Today however we have bright weather; good for invalids! That is always the alternation: bright and black; never eight-and-forty hours alike: bad weather I do imagine for all sorts of field work. So soon as it fairly dries, I will have my horse again; it will do me decided good. Neither Jane nor I are specifically complaining: yet she for one is by no means strong; being incapable of getting out in such weather, she cannot be vigorous. Our quality being now all back to Town, there is far more tumult too: I keep as much as possible out of all that; and design to accept the fewest possible number of invitations this way or that; no good comes to me from such: a dinner with Victory and Albert even would hardly be worth having, at the cost of such a head as I have next day! My time, do what I can, gets itself dreadfully frittered away here; I think it no good place for a Writer to be in,—if he could get his living in any other. Proofsheets and etceteras go weltering on; the Printers proceed far more slowly than I wish; but we must not put ourselves in fash [worry] about them; they will be done one day or other.

Jamie I suppose would receive the Letter I sent him. What progress has Alick made in the matter of the Tobacco? I should like well to hear that he had it lying by him with permits4 &c, ready for despatch: my stock here is waning away fast enough. The Glasgow Pipes have never yet come, tho' all the parties interested seem to say they will come directly; I have never yet absolutely got thro' my old stock, tho' long hanging on the verge of that.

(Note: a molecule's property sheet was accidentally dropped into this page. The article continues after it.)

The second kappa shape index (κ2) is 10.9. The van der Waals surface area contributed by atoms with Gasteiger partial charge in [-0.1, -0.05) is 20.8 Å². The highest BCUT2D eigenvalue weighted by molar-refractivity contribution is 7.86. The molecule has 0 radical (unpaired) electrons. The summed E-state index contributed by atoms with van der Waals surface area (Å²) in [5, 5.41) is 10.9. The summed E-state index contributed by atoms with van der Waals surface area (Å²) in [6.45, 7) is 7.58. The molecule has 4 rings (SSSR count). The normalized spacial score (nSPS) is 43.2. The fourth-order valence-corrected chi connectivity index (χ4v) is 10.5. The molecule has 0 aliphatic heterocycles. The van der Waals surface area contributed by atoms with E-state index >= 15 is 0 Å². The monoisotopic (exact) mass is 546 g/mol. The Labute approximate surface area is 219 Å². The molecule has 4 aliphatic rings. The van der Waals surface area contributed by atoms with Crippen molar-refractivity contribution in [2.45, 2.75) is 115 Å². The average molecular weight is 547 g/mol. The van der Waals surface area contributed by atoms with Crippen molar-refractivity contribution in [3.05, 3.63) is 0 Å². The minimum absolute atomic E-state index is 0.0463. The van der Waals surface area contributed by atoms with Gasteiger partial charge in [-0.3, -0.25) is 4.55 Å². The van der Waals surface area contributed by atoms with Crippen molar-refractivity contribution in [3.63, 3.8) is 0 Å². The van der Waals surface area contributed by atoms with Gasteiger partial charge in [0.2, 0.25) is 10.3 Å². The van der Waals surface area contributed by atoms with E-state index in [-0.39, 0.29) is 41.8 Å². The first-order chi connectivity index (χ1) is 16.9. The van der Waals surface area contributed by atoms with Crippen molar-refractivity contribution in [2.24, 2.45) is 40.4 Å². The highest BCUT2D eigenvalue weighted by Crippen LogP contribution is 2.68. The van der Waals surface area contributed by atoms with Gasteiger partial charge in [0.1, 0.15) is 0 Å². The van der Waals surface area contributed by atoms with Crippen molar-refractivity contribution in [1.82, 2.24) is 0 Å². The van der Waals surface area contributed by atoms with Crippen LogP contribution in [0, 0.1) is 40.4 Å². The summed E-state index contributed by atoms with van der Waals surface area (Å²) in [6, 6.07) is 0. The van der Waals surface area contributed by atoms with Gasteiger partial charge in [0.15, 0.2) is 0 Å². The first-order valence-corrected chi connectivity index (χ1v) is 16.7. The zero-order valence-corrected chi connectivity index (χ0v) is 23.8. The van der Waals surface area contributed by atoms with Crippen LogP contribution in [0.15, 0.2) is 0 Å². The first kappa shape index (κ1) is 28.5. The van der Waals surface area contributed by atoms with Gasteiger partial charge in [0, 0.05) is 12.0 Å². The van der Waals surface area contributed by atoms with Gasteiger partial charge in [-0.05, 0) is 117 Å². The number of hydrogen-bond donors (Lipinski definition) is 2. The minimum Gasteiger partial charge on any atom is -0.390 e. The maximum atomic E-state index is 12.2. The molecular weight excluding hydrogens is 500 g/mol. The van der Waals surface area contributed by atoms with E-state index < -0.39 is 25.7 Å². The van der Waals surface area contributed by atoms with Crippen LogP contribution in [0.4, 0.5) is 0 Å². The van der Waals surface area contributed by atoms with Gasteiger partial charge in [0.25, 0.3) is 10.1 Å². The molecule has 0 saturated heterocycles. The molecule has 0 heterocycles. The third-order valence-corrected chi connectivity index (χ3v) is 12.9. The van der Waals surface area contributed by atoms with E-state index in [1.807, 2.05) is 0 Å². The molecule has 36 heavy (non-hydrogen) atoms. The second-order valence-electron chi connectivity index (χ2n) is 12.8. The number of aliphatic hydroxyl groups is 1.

Now, dear Mother, why do you not take a sheet any day, and writing on it, “Dear Tom, I am so and so,” send it off to me? I hope you continue tolerably well, in spite of all roughness of Spring weather: but you ought to make a point now, I think, of telling me so, very often. I can do nothing for you but ask; the more is the pity! But yet it is a blessing that except our affection you do not need anything from any one. Do you often get over to see Jenny, now when she is near? I suppose the weather is too wild as yet; but it will gradually mend now. Austin, I vote, should bring up the Pony, and drive you down in the Gig to see Gill, when the sun breaks out. They will be in a heap of confusions till once the new house be up and the premises clear.— Are Alick's people young and old got well out of small-pox? He might write me on a bit of paper to say Yes.—

I live down stairs now in the room that was Jack's (poor Jack, I feel as if I had inherited him); we breakfast there; and then the fire being already lighted, I occupy the place with close doors till I like to go out for walking. Jane is upstairs, or she would, in express words, send you her love. My love in word and in thought to one and all! Good be with you dear Mother!

T. Carlyle